Blog Entry #3

The Documentary The Price of Everything intersects with Berger’s Ways of Seeing with the viewpoint that art is not about art anymore, its about the money, the prestige and the name associated with it. 

The two versions of Virgin of the Rocks

Berger speaks at length about the painting Virgin of the Rocks, namely about the issue between the Louvre and the National Gallery in which they both claim to have the original version of the painting of the Virgin Mary. He goes on to explain that the display in the National Gallery makes great effort to prove that it is the original, “The entry on the Virgin of the Rocks is one of the longest entries. It consists of fourteen closely printed pages……. Behind this information lie years of research. The aim of the research is to prove beyond any shadow of a doubt that the painting is a genuine Leonardo.” To the layperson like myself one asks themselves, If both are the same, and painted by the same artist what difference does it make which is the original? To which Berger answers later  “Works of art are declared art when their line of descent can be certified.” 

Exhibit made just for the painting Virgin of the Rocks

The piece of art Virgin of the Rocks was once only known by art scholars but after an American man wanted to buy it for two and a half million pounds it was placed in its own room that became more like a chapel to the piece instead of a room to view it. The painting itself has become impressive, not because of the talent that went into it, its subject matter, but its market value because of its creator. In the film Documentary The Price of Everything there is a point around 47min in which it is talked about the calculation that the art dealer and critics perform where they ask “who is the most undervalued painter” as if the painter and what they produced was a stock market calculation. These dealers and critics know that it does not matter what the artist produces, as long as their(the artist’s) name is tied to the art, it will have value.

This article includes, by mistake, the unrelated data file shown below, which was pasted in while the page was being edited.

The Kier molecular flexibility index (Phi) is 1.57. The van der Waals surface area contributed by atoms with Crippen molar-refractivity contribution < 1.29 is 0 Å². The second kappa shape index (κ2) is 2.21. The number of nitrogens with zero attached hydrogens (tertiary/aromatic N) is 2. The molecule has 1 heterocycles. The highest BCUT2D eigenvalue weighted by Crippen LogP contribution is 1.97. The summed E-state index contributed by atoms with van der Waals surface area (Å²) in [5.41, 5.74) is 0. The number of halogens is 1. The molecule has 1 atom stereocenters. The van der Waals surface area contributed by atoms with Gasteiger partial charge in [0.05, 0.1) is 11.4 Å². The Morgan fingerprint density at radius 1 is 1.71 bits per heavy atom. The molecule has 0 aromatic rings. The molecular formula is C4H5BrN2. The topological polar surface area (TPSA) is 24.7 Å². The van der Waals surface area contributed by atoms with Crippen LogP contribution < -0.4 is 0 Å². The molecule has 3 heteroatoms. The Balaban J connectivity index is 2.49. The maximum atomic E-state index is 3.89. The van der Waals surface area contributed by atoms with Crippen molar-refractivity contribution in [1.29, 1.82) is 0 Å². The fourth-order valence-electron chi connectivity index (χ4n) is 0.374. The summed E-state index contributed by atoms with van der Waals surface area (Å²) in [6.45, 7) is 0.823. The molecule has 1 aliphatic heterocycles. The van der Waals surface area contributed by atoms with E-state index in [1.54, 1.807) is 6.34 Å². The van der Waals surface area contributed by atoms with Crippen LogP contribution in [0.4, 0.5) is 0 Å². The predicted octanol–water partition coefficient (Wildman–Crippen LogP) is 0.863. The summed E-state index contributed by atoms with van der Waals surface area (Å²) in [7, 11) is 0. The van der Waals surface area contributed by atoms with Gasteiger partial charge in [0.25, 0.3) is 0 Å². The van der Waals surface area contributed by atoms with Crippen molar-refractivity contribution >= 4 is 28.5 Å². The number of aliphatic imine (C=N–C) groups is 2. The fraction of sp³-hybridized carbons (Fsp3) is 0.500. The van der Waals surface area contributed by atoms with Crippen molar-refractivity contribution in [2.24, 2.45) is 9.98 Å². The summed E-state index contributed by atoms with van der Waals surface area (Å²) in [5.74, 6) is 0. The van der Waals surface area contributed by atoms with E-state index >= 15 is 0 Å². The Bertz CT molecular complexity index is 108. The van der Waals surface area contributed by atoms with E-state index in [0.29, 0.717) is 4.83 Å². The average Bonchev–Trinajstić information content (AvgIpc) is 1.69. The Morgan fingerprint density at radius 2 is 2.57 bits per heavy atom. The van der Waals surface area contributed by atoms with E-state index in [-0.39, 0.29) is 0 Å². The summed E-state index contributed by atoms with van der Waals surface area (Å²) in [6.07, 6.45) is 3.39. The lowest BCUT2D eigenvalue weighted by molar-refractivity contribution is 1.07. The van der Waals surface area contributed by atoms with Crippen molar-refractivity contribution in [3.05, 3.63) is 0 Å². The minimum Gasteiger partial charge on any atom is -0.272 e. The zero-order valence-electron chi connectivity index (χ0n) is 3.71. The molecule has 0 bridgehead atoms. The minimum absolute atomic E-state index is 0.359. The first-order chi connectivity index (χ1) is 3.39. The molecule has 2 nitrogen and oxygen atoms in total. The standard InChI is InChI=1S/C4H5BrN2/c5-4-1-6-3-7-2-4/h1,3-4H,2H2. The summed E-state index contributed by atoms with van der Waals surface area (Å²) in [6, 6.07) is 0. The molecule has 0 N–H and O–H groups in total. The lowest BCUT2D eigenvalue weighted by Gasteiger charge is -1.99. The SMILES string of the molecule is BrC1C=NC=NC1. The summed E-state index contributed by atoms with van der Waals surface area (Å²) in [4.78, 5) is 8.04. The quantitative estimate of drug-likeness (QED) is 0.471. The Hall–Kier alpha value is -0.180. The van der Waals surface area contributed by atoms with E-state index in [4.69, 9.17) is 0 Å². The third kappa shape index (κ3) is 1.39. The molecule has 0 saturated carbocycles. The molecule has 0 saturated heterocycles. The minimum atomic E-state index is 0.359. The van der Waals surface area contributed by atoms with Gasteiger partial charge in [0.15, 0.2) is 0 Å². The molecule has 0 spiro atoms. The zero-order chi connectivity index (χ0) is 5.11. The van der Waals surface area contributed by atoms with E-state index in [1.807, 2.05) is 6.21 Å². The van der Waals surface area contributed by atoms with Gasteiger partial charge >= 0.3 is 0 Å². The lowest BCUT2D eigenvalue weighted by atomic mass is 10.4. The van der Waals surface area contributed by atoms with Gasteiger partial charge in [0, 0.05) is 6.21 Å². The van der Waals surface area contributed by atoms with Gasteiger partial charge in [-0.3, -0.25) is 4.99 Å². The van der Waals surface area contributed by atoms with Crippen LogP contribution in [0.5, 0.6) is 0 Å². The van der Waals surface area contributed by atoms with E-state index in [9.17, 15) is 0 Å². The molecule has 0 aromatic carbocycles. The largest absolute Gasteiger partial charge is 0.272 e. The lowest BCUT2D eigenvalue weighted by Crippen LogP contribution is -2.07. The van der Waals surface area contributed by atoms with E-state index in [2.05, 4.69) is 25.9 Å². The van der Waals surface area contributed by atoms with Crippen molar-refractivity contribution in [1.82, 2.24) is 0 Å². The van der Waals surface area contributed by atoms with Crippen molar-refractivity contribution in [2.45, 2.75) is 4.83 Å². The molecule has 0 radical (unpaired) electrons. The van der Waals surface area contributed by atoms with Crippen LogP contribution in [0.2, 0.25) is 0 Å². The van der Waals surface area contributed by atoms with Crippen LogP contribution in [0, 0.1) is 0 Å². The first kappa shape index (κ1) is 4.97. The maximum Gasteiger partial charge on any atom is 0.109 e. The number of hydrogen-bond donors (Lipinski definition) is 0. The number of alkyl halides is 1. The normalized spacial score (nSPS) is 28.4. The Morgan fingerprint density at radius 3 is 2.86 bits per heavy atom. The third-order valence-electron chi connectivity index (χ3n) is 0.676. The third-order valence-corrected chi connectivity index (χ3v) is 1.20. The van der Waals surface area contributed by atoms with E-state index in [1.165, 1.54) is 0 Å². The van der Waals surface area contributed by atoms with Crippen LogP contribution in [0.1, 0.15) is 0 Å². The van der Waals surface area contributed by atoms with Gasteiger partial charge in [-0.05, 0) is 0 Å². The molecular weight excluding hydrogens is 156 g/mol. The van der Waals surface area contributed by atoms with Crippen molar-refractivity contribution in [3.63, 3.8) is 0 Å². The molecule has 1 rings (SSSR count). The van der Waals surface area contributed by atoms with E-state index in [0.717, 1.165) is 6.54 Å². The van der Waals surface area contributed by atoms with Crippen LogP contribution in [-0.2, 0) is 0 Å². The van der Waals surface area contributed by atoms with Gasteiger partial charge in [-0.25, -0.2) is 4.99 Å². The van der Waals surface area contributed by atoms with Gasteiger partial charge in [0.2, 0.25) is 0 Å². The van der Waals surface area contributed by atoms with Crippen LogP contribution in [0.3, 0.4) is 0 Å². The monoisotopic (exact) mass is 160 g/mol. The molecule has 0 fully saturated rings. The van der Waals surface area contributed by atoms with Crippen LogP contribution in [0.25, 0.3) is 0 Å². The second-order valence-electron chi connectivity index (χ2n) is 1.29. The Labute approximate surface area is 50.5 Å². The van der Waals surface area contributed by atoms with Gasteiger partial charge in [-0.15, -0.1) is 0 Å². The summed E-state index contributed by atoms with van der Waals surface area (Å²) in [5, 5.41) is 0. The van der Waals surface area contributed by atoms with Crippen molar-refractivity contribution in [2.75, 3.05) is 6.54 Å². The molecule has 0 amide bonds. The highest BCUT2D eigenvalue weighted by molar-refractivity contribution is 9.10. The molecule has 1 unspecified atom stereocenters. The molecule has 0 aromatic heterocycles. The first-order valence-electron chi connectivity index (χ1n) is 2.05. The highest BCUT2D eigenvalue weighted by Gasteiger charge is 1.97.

To what extent should art be held ethically accountable?

In most cases I do not believe art should be held ethically accountable. Obviously exceptions apply in the case of causing harm to others or animals in any way, but an important aspect of art is to be provocative, to get people to ask questions, to challenge how people think. to stifle that artistic freedom to create would be a grave disservice to all that view or create art. 

To what extent should art and capital be encouraged to co-mingle?

I believe that art should have value, and that artist should be paid for their talent and their creations. I do not believe that the way that it is going about now is the correct way, with art dealers valuing art based off the name of an artist and in some cases shown in the documentary artists selling their next painting before they had even began creating the art. Art has become more of a status symbol only cared about and bought by the filthy rich elites of society. 

I agree with the common argument I found within the text and the film. The art world has become corrupted with success, with singular installations of art being worth hundreds of millions of dollars. The exploitation of these artists for their names and the need they feel to produce art, one person in the Documentary stated that she did not want to overbid because she did not want to contribute to the burnout of that artist once their piece of art had sold for more than it was valued for and that artist would be harassed by agents and art dealers to produce more art for them to profit off of. 



  1. kathrynchuc says:

    I thought this was a very thoughtful and thorough post. The documentary was quite sad though, wasn’t it? I had no idea that so many artists are apart of this system that are only concerned with making money, and perhaps not as concerned with making real art. Berger was quick to pick up on this when discussing the painting, “Virgin on the rocks” and I’m glad you included it in your own post as well! What is the art world coming to?


  2. emmajune00 says:

    One of the interesting quotes that I noted during the documentary was that “There are three kinds of people in this world; those who see, those who see when they are shown, those who will never see”. I believe that in a way you can apply this to the people who don’t understand that art has more value than just a number with a dollar sign next to it.


  3. hollypracht says:

    Your post is so much more thorough than mine! I agree with you on the art and ethical responsibility point, in my post I think I ended up focusing on the art market rather than art itself.


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